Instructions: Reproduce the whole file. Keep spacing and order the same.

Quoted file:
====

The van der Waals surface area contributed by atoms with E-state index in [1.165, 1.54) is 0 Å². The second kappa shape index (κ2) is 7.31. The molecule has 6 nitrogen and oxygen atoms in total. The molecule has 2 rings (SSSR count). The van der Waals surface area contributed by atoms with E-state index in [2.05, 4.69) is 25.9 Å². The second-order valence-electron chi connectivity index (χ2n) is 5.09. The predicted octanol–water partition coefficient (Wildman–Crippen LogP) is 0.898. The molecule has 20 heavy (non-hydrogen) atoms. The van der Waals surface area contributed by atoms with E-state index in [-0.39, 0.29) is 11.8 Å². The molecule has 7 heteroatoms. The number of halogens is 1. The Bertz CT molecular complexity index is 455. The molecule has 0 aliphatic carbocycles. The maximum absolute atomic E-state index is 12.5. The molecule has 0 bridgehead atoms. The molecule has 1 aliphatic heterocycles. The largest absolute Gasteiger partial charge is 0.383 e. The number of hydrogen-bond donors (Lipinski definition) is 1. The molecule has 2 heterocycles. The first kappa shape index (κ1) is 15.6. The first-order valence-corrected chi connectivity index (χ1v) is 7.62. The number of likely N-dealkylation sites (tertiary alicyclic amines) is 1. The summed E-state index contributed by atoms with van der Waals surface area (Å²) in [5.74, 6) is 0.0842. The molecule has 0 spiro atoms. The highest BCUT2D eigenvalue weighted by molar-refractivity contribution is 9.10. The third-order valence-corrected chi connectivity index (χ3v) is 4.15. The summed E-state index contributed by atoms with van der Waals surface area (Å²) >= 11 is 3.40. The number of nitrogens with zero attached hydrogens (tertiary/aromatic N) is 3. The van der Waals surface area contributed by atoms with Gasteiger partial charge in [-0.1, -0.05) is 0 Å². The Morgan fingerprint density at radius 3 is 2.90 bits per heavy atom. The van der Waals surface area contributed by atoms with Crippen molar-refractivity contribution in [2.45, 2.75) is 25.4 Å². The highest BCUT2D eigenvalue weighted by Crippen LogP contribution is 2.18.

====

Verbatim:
The van der Waals surface area contributed by atoms with E-state index in [1.165, 1.54) is 0 Å². The second kappa shape index (κ2) is 7.31. The molecule has 6 nitrogen and oxygen atoms in total. The molecule has 2 rings (SSSR count). The van der Waals surface area contributed by atoms with E-state index in [2.05, 4.69) is 25.9 Å². The second-order valence-electron chi connectivity index (χ2n) is 5.09. The predicted octanol–water partition coefficient (Wildman–Crippen LogP) is 0.898. The molecule has 20 heavy (non-hydrogen) atoms. The van der Waals surface area contributed by atoms with E-state index in [-0.39, 0.29) is 11.8 Å². The molecule has 7 heteroatoms. The number of halogens is 1. The Bertz CT molecular complexity index is 455. The molecule has 0 aliphatic carbocycles. The maximum absolute atomic E-state index is 12.5. The molecule has 0 bridgehead atoms. The molecule has 1 aliphatic heterocycles. The largest absolute Gasteiger partial charge is 0.383 e. The number of hydrogen-bond donors (Lipinski definition) is 1. The molecule has 2 heterocycles. The first kappa shape index (κ1) is 15.6. The first-order valence-corrected chi connectivity index (χ1v) is 7.62. The number of likely N-dealkylation sites (tertiary alicyclic amines) is 1. The summed E-state index contributed by atoms with van der Waals surface area (Å²) in [5.74, 6) is 0.0842. The molecule has 0 spiro atoms. The highest BCUT2D eigenvalue weighted by molar-refractivity contribution is 9.10. The third-order valence-corrected chi connectivity index (χ3v) is 4.15. The summed E-state index contributed by atoms with van der Waals surface area (Å²) >= 11 is 3.40. The number of nitrogens with zero attached hydrogens (tertiary/aromatic N) is 3. The van der Waals surface area contributed by atoms with Gasteiger partial charge in [-0.1, -0.05) is 0 Å². The Morgan fingerprint density at radius 3 is 2.90 bits per heavy atom. The van der Waals surface area contributed by atoms with Crippen molar-refractivity contribution in [2.45, 2.75) is 25.4 Å². The highest BCUT2D eigenvalue weighted by Crippen LogP contribution is 2.18.